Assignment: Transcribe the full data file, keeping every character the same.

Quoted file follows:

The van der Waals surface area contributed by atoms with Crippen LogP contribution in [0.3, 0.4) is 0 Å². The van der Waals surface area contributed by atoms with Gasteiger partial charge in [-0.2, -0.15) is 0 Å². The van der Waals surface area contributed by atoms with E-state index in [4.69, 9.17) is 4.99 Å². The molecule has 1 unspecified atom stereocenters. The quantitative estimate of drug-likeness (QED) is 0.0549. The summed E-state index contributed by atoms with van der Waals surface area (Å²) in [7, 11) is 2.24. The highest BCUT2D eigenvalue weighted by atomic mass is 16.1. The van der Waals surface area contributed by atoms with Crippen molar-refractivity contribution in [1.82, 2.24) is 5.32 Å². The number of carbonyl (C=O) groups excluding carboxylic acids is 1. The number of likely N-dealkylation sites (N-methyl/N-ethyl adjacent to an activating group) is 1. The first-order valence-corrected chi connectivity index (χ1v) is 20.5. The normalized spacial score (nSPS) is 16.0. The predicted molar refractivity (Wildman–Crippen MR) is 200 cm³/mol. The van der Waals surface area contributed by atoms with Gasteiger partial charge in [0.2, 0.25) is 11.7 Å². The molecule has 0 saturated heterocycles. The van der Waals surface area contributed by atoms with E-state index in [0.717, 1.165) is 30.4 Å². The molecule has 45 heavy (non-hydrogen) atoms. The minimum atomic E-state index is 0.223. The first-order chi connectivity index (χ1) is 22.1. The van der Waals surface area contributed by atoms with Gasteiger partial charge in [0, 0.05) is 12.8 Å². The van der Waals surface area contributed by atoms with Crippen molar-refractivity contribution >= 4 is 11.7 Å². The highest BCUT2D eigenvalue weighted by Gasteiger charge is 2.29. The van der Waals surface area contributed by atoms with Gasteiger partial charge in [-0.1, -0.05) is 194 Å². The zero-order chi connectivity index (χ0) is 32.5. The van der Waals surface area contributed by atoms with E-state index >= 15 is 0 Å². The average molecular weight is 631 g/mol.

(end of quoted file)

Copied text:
The van der Waals surface area contributed by atoms with Crippen LogP contribution in [0.3, 0.4) is 0 Å². The van der Waals surface area contributed by atoms with Gasteiger partial charge in [-0.2, -0.15) is 0 Å². The van der Waals surface area contributed by atoms with E-state index in [4.69, 9.17) is 4.99 Å². The molecule has 1 unspecified atom stereocenters. The quantitative estimate of drug-likeness (QED) is 0.0549. The summed E-state index contributed by atoms with van der Waals surface area (Å²) in [7, 11) is 2.24. The highest BCUT2D eigenvalue weighted by atomic mass is 16.1. The van der Waals surface area contributed by atoms with Crippen molar-refractivity contribution in [1.82, 2.24) is 5.32 Å². The number of carbonyl (C=O) groups excluding carboxylic acids is 1. The number of likely N-dealkylation sites (N-methyl/N-ethyl adjacent to an activating group) is 1. The first-order valence-corrected chi connectivity index (χ1v) is 20.5. The normalized spacial score (nSPS) is 16.0. The predicted molar refractivity (Wildman–Crippen MR) is 200 cm³/mol. The van der Waals surface area contributed by atoms with Gasteiger partial charge in [0.2, 0.25) is 11.7 Å². The molecule has 0 saturated heterocycles. The van der Waals surface area contributed by atoms with E-state index in [0.717, 1.165) is 30.4 Å². The molecule has 45 heavy (non-hydrogen) atoms. The minimum atomic E-state index is 0.223. The first-order chi connectivity index (χ1) is 22.1. The van der Waals surface area contributed by atoms with Gasteiger partial charge in [0, 0.05) is 12.8 Å². The van der Waals surface area contributed by atoms with Crippen molar-refractivity contribution >= 4 is 11.7 Å². The highest BCUT2D eigenvalue weighted by Gasteiger charge is 2.29. The van der Waals surface area contributed by atoms with Gasteiger partial charge in [-0.1, -0.05) is 194 Å². The zero-order chi connectivity index (χ0) is 32.5. The van der Waals surface area contributed by atoms with E-state index >= 15 is 0 Å². The average molecular weight is 631 g/mol.